Write a program that reads input file “grades.txt” to EOF and inputs a 5 digit student ID number followed by 6 test grades then another 5 digit student ID number followed by another 6 test grades for up to 15 students. The grade data is to be loaded into a double two-dimensional array with 15 rows and 6 columns that would parallel an integer array storing the student ID numbers. The program then needs to produce the following output to a named “prog9_out_<YourNetID>.txt”. For each student: Student ID Number followed by the 6 test grades for each student. The test average for each student to the nearest whole number. (Use a function that has the grade array and row number as arguments and returns the test average for that student. This function should only perform this one task.)Example Prototype: double TestAverage(double[NO_GRADES], int )For each test: The class average for each test to the nearest whole number. (Use a function that has the grade array, number of actual students and test number as arguments and returns the class average for that test. This function should only perform this one task.) Example Prototype: double ClassAverage(double [NO_GRADES], int, int )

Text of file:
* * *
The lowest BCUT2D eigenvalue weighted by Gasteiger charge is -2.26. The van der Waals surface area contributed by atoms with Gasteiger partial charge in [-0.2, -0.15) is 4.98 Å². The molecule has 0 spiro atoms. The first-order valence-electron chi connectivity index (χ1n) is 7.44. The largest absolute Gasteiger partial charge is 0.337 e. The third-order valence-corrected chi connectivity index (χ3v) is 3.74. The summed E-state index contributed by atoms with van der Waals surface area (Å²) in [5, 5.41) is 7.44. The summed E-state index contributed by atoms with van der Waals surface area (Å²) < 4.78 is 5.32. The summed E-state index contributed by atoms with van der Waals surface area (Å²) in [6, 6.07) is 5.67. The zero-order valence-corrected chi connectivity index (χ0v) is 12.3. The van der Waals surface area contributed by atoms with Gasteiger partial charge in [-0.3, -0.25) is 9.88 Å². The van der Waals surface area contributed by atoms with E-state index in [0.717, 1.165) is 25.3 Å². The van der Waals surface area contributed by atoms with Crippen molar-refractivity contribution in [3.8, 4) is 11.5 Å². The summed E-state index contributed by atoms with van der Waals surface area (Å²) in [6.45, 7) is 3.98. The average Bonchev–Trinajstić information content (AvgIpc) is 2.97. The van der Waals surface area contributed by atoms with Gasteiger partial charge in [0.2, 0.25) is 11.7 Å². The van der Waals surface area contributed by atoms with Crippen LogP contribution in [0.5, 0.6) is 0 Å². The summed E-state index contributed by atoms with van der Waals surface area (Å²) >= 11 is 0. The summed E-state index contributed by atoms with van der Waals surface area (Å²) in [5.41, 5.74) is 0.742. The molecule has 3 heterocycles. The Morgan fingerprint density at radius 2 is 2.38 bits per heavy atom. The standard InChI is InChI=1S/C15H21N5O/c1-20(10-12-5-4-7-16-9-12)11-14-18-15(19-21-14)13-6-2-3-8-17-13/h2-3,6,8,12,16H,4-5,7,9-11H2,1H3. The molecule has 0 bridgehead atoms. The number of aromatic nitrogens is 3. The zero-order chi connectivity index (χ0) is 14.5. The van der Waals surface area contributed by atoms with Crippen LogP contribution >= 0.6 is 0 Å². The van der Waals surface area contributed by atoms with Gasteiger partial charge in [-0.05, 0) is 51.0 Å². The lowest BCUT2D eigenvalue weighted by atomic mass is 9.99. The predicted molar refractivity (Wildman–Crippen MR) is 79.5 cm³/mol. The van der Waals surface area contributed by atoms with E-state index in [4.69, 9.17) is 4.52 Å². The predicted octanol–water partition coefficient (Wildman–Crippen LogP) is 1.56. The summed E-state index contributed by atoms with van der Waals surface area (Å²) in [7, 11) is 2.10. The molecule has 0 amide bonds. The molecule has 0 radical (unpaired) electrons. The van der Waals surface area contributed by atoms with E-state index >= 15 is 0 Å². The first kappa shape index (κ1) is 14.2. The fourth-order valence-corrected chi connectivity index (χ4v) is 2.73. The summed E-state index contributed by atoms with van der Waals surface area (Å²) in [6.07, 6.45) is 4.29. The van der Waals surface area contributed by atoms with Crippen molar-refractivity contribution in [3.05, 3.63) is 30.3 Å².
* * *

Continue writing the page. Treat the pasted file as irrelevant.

One additional required function: Use a function that has the grade array, ID number array and an integer passed by reference as its arguments. It should perform the task of reading the data from the input file into the arrays. The function should return the number of student records read from the file via an integer argument passed by reference. The return value of the function should be bool. It will return true if the input file is successfully opened and read; otherwise, it returns false. Example Prototype: bool GetData(double[NO_GRADES], int , int&) Array sizes should be implemented with global named constants.
Yes, I don't know why the word 'global' was used - unless a function is a member function in a class it is always global.
I suppose, to be pedantic, you might say that a function that was declared within a namespace wasn't truly "global". Particularly if it was declared in an anonymous namespace, to restrict it to the scope of a single translation unit.
Or, in old-fashioned C terms, if you declared a function as static, to restrict it to file scope, you wouldn't call that a "global function".
In any case, the tutor probably used the term in this assignment purely to emphasise the difference between a function and a method. I've been doing this for a long time, and I still get sloppy about calling a method a "function", so I'm sure it's even less obvious to a new student :D